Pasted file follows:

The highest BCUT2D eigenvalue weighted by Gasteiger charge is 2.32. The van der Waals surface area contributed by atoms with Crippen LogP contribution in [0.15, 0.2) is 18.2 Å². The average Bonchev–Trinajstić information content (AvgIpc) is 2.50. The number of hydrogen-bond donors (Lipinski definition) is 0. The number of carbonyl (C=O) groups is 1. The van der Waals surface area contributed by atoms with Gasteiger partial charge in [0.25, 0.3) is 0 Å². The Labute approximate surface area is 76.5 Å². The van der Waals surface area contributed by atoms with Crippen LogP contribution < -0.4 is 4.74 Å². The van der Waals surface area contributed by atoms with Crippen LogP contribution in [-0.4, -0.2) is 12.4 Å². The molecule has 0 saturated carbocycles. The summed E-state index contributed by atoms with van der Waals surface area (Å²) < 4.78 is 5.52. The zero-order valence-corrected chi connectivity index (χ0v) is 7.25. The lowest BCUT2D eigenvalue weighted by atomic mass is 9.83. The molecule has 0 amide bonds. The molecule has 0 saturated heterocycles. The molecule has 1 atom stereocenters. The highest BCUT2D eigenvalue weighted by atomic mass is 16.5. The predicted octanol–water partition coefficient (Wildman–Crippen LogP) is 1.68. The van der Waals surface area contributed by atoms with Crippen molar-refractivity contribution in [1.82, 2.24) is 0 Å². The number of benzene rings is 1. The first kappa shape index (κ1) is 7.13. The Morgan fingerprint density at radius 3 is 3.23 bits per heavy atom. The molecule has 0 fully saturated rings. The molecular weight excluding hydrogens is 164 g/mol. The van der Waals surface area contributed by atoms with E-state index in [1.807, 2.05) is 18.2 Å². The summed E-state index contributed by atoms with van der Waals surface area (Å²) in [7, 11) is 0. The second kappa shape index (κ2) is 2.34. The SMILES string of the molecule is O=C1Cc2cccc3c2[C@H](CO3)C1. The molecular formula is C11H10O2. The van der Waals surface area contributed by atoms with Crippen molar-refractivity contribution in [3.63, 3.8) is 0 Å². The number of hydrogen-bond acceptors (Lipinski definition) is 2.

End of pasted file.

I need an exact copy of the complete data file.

The highest BCUT2D eigenvalue weighted by Gasteiger charge is 2.32. The van der Waals surface area contributed by atoms with Crippen LogP contribution in [0.15, 0.2) is 18.2 Å². The average Bonchev–Trinajstić information content (AvgIpc) is 2.50. The number of hydrogen-bond donors (Lipinski definition) is 0. The number of carbonyl (C=O) groups is 1. The van der Waals surface area contributed by atoms with Gasteiger partial charge in [0.25, 0.3) is 0 Å². The Labute approximate surface area is 76.5 Å². The van der Waals surface area contributed by atoms with Crippen LogP contribution < -0.4 is 4.74 Å². The van der Waals surface area contributed by atoms with Crippen LogP contribution in [-0.4, -0.2) is 12.4 Å². The molecule has 0 saturated carbocycles. The summed E-state index contributed by atoms with van der Waals surface area (Å²) < 4.78 is 5.52. The zero-order valence-corrected chi connectivity index (χ0v) is 7.25. The lowest BCUT2D eigenvalue weighted by atomic mass is 9.83. The molecule has 0 amide bonds. The molecule has 0 saturated heterocycles. The molecule has 1 atom stereocenters. The highest BCUT2D eigenvalue weighted by atomic mass is 16.5. The predicted octanol–water partition coefficient (Wildman–Crippen LogP) is 1.68. The van der Waals surface area contributed by atoms with Crippen molar-refractivity contribution in [1.82, 2.24) is 0 Å². The number of benzene rings is 1. The first kappa shape index (κ1) is 7.13. The Morgan fingerprint density at radius 3 is 3.23 bits per heavy atom. The molecule has 0 fully saturated rings. The molecular weight excluding hydrogens is 164 g/mol. The van der Waals surface area contributed by atoms with E-state index in [1.807, 2.05) is 18.2 Å². The summed E-state index contributed by atoms with van der Waals surface area (Å²) in [7, 11) is 0. The second kappa shape index (κ2) is 2.34. The SMILES string of the molecule is O=C1Cc2cccc3c2[C@H](CO3)C1. The molecular formula is C11H10O2. The van der Waals surface area contributed by atoms with Crippen molar-refractivity contribution in [3.63, 3.8) is 0 Å². The number of hydrogen-bond acceptors (Lipinski definition) is 2.